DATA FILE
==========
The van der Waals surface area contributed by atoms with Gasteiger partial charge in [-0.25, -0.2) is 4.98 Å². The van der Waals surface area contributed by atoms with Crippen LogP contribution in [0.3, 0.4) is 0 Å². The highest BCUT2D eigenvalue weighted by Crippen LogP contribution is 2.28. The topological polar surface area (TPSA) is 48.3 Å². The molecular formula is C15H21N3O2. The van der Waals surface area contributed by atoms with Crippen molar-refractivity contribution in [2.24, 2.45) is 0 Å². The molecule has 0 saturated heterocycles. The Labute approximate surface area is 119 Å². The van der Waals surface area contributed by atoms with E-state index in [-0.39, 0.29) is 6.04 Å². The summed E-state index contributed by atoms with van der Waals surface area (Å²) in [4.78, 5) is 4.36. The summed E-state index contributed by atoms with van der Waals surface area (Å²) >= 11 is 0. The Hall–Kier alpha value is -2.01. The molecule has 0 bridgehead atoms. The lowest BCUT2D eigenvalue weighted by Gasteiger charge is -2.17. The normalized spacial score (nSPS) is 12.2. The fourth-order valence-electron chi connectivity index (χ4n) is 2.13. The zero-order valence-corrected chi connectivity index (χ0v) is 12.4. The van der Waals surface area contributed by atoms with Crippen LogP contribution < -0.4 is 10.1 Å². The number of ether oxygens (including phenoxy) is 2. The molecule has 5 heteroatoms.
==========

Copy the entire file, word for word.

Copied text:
The van der Waals surface area contributed by atoms with Gasteiger partial charge in [-0.25, -0.2) is 4.98 Å². The van der Waals surface area contributed by atoms with Crippen LogP contribution in [0.3, 0.4) is 0 Å². The highest BCUT2D eigenvalue weighted by Crippen LogP contribution is 2.28. The topological polar surface area (TPSA) is 48.3 Å². The molecular formula is C15H21N3O2. The van der Waals surface area contributed by atoms with Crippen molar-refractivity contribution in [2.24, 2.45) is 0 Å². The molecule has 0 saturated heterocycles. The Labute approximate surface area is 119 Å². The van der Waals surface area contributed by atoms with E-state index in [-0.39, 0.29) is 6.04 Å². The summed E-state index contributed by atoms with van der Waals surface area (Å²) in [4.78, 5) is 4.36. The summed E-state index contributed by atoms with van der Waals surface area (Å²) >= 11 is 0. The Hall–Kier alpha value is -2.01. The molecule has 0 bridgehead atoms. The lowest BCUT2D eigenvalue weighted by Gasteiger charge is -2.17. The normalized spacial score (nSPS) is 12.2. The fourth-order valence-electron chi connectivity index (χ4n) is 2.13. The zero-order valence-corrected chi connectivity index (χ0v) is 12.4. The van der Waals surface area contributed by atoms with Crippen LogP contribution < -0.4 is 10.1 Å². The number of ether oxygens (including phenoxy) is 2. The molecule has 5 heteroatoms.